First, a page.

When Michelangelo began work on the Sistine Chapel, his first drawings were not on a ceiling but on scraps of paper called “primo pensieri”, or “first thoughts”. Art historians estimate he drew over one thousand of these scribbles, doodles, sketches and cartoons. Fewer than seventy of them survive. Then again, who keeps napkin art? Seen any framed legal pad doodles recently? Ever kept your loose sheets of scribble drawings after playing an evening of Pictionary with friends? This type of drawings do not count as real art in most people’s books. Michelangelo even thought so it seems. Few were saved.

Michelangelo’s primo pensieri carried more value than anyone dreamed possible at the time. If people knew what they would be worth in five hundred years, they would have kept them in bank vaults. Their worth is a lot more than mere current value at Sotheby’s auction. As biographer Ross King writes in Michelangelo and the Pope’s Ceiling,

Fresco painting called for numerous preparatory stages, but among the most vital and indispensable were the drawings by which designs were worked out and then transferred to the wall. Before a single stroke of paint could be applied to the vault of the Sistine Chapel, Michelangelo needed to produce hundreds of sketches to establish both the intricate body language of the characters and the overall composition of the various scenes.[i]

There’s something about King’s phrase, “Before a single stroke of paint”. The vital, even indispensable work behind the scenes of any great creative work involves first thoughts, those fleeting ideas we have regarding a new venture in life. We don’t think much of these loose scraps of paper, the bits and pieces of our grand plan. Yet, without our primo pensieri, there will be nothing but blank plaster over our heads when people come into our lives.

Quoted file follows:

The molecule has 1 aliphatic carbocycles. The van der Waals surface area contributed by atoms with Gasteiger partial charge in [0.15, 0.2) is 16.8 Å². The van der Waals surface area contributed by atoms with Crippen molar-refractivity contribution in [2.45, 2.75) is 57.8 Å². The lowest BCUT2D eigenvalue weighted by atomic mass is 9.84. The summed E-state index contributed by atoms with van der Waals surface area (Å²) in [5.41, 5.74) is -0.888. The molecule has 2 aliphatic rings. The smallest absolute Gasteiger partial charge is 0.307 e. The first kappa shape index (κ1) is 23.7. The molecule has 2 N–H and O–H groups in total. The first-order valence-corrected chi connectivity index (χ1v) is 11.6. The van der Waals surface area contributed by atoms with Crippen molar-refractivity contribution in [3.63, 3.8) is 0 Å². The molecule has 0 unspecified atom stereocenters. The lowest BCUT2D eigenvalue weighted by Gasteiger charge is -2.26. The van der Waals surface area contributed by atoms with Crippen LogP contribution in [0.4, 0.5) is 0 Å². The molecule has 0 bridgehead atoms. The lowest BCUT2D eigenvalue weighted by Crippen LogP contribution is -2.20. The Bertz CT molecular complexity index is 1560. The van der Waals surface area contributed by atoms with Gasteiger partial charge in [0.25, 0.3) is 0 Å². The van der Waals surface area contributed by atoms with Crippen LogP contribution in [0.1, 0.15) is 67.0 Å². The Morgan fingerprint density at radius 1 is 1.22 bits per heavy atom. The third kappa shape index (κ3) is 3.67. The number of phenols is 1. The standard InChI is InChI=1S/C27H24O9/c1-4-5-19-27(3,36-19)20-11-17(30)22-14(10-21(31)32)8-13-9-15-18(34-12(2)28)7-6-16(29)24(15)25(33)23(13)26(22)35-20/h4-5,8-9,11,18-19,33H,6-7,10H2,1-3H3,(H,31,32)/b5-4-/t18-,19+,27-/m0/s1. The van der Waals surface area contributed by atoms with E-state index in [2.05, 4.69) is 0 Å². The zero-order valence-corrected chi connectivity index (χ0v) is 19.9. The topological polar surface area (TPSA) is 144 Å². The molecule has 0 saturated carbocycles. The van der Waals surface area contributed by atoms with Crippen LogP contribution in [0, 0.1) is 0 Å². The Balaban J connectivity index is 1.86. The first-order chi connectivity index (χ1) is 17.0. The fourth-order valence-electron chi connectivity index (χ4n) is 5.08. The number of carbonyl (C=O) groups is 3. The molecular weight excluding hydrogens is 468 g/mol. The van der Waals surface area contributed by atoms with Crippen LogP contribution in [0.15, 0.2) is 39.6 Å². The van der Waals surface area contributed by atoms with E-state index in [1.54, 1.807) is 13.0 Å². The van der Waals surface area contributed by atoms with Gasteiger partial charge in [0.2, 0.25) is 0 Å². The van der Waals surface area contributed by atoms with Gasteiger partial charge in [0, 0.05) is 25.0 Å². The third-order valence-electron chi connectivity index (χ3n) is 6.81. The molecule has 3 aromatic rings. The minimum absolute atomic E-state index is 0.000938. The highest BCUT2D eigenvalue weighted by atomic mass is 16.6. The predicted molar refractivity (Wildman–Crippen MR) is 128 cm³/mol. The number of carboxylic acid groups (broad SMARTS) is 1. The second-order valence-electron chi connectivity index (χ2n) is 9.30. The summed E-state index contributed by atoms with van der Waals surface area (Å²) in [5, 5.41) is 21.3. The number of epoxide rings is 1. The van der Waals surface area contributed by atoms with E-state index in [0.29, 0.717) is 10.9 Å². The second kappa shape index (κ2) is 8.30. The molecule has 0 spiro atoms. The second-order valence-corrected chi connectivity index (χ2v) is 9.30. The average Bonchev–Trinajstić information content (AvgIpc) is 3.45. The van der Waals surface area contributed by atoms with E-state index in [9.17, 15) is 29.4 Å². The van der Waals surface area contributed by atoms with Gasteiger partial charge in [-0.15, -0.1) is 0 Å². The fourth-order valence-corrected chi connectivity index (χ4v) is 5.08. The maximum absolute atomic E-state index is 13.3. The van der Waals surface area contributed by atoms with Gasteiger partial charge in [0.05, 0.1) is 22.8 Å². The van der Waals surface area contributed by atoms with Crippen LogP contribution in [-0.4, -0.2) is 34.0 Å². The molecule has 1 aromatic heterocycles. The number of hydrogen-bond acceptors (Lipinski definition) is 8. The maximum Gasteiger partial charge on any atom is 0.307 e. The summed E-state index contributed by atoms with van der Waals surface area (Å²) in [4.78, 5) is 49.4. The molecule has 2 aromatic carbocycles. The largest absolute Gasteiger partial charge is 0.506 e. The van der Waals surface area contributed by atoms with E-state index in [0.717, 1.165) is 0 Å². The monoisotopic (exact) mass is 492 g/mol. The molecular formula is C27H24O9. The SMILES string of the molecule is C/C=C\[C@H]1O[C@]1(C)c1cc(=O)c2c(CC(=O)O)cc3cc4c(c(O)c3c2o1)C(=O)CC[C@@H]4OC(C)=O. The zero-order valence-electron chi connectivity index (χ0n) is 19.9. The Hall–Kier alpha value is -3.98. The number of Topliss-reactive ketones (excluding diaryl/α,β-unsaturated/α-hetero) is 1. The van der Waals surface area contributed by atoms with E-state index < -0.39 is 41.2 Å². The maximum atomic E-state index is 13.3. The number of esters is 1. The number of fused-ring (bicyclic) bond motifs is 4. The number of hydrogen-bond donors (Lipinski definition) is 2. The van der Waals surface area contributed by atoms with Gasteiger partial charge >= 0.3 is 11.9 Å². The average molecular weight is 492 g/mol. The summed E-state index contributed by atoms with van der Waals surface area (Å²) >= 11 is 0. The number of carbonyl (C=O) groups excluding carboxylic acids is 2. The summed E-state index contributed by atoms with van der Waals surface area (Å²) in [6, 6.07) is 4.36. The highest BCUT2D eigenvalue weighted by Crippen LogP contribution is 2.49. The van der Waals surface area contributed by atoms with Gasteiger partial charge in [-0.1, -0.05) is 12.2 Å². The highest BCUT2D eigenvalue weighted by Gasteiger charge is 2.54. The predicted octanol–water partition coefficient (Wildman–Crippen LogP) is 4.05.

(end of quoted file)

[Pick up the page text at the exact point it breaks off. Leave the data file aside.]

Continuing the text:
Of course, Michelangelo’s first thoughts were no mere stick figures or doodles, but detailed studies of human anatomy with a tender pathos in their duotone simplicity. Thankfully, various assistants in his studio grabbed up a few of scrap papers from his studio floor, preserving some of his cartoon studies for posterity.

The question for us has nothing to do with how we will be remembered in five hundred years. We leave that to God. But here’s a great idea from the past. Dare to have first thoughts. Begin today. Scratch out a few lines on the back of an envelope. Doodle a grand concept on a napkin. Daily scratch out a few more first thoughts. Those stick figures marching across your legal pad just may show you the way into the world of your dreams, and into the plans that God has for you, plans to give you hope and a future (Jeremiah 29:11).

[i] Ross King, Michelangelo and the Pope’s Ceiling, (New York, NY: Walker & Company, 2003), 81.

Photo of Study for Libyan Sibyl, by Michelangelo; red chalk drawing; 1510-11